Frog & Fish study from today

Even though my deadline is looming just a few weeks away, I’m still rehearsing for the live performance.  Admittedly it’s not a theatre peice, but for this book I want a feeling of fresh immediacy and for that I have to be sure of every brush stroke and colour before I hit the final sheets.  My plan is that the 15 spreads will take 15 days, and for that I need 15 weeks of practice.

Today I was practicing frogs.  I admit I’m getting happier with the results.

Rabbits at Royal Winter Fair Toronto: studies for characters.

It’s November, and in Toronto it means it’s time for the Royal Winter Fair.  Every year I go with my college students to draw the beautiful animals.  This year due to a very tight schedule, I won’t be going,  However, I thought it’s a nice time to post some drawings from past fairs.

From the books I’ve written and or illustrated in the past, you can easily see that I love drawing and painting animals .  I take every opportunity to study animals when I can. Whether pets or farm animals, or even at museums, it’s always best drawing live animals from life and not just from photos. That’s why the Royal is so special: so many animals together in one place, and all so close you could touch them.

For me, creating good characters for books means studying them, especially from life.  Photo reference is good, but being able to see an animal from many sides, especially if they move, makes for the greatest understanding.  I feel if you understand your subject, you are more able to be in control of your character regardless how you pose them or even change them in caricature.

Rabbits are some of favorites at the show.  Here are a few of my sketches.

Coming soon: Drawing pets

Stages of a book in 5 easy steps

Well, I suppose ‘easy’ isn’t the right way to describe it, but when illustrating a story, there are a few steps that must be taken.  I’m using the images here from an exhibition I once put together called ‘From the Inside Out: stages in the making of a Book.’

From the Inside Out: Stages in a Picture Book

For this I’ve taken examples from ‘In My Backyard’  written by John DeVries and illustrated by yours truly.  I admit I’ve chosen it because for it, just as I am doing currently, I drew a frog.

Step 1:  divide the story so that it will fit into the number of pages for a book.  This is important because for cost reasons and simplicity of printing and cutting up the pages, picture books are generally either 24 or 32 pages.   I don’t think there are many people who would like to buy a book with the end missing, or a bunch of empty pages at the end  unless I suppose you got to draw in them.  Some stories are easy to divide up, but others take a lot of thinking on what page which words will go. Sometimes a page has no words at all.  If you’re doing a book,  give this a lot of thought.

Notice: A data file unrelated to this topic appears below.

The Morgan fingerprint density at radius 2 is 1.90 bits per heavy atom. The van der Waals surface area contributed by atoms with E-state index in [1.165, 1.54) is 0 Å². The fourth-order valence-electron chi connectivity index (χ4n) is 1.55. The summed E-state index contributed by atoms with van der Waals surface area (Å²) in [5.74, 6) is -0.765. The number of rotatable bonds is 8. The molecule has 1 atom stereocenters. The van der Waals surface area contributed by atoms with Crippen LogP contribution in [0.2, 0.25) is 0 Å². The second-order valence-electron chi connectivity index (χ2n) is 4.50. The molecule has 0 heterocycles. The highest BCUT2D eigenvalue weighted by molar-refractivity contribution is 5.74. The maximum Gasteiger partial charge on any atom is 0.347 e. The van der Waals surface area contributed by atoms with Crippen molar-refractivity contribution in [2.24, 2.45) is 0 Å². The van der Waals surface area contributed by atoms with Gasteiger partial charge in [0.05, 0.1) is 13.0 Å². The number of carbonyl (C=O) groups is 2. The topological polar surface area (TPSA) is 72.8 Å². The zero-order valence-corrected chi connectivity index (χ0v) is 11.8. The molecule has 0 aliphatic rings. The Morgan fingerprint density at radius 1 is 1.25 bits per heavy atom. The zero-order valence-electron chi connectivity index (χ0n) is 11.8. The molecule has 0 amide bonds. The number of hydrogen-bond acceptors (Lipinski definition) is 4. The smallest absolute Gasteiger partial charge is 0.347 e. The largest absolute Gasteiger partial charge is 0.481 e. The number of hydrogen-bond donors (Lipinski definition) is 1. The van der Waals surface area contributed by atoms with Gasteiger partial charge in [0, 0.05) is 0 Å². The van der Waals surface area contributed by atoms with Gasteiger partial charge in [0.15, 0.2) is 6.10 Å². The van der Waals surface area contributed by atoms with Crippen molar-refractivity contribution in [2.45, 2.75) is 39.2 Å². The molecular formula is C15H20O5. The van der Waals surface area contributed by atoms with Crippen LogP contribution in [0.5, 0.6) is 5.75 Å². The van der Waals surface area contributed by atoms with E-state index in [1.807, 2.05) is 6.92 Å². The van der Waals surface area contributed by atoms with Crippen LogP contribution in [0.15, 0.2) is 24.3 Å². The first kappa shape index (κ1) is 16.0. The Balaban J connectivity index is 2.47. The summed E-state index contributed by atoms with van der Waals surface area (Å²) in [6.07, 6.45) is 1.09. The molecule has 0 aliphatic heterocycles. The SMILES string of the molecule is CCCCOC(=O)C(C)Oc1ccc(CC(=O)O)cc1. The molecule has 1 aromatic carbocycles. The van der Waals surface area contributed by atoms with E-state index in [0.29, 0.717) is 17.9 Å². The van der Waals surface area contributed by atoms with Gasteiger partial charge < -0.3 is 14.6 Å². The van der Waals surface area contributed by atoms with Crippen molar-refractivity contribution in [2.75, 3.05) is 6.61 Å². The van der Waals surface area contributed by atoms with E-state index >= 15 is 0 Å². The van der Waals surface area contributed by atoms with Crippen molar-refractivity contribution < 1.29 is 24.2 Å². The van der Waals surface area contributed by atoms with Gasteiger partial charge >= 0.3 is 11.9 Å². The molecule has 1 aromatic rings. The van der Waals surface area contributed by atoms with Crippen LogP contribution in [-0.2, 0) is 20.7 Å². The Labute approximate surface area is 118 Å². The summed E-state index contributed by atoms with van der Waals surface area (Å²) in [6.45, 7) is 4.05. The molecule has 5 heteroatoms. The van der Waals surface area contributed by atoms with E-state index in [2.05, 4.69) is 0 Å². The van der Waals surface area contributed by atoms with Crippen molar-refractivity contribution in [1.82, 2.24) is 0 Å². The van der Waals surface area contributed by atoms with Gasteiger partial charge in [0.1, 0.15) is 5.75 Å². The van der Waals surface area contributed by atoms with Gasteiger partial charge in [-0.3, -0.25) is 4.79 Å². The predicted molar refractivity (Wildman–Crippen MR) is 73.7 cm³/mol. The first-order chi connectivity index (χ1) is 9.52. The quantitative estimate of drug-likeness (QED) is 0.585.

Step 2:  Characters (or places).   Most books will have characters.  It’s very important to take time to know your character.   Taking time to sketch your character from every possible angle and view, and every possible expression is valuable.  No one wants a character to change from page to page, unless of course that’s part of the story.  Keeping your character the same is a challenge and takes practice regardless how simple or complex.

Step 3:  Rough linears.  They are called that for two reasons:  1) they are rough, and 2) they are just lines.    This is important.  Never get into details too soon.  This stage is when you sketch out your ideas for the whole book, not just individual pictures.  You want to work fast, small, and therefore quite rough.  If you put too much detail in at this time you will be hesitant to want to toss the drawing or make changes should there be a problem with any particular drawing fitting in to the overall story and look of the book.

Remember, it’s a book, and not just one page you are drawing.

Oh, I forgot to add, and never forget this: this is when you decide where the words will be in the pictures.  It is important that you consider the words a part of the picture, and not an afterthought.

Step 4:  Clean linears.   This is when you clean it up before you put on any colour .   This is when you can finally put in all the details you want.  In fact, this is when you decide what will be in the picture and what stays out: NO ADDING AFTER THIS!  No kidding, this is when all the decisions about design other than colour are finalized.  If you don’t, you will only have horrible confusion and a lot of tears later.  Well, maybe not so bad, but if you make changes after this, it truly can be confusion and tears.  I write from experience.  Trust me.

Step 5:  Paint!  Yes, this is when you can have fun and splash and toss and smear and….Ouch!  I didn’t say that, did I?    Yes you get to paint or use whatever technique you want, but at this point you should have everything figured  out so that there won’t be any surprises.  And yes, there will be, but that’s part of the fun.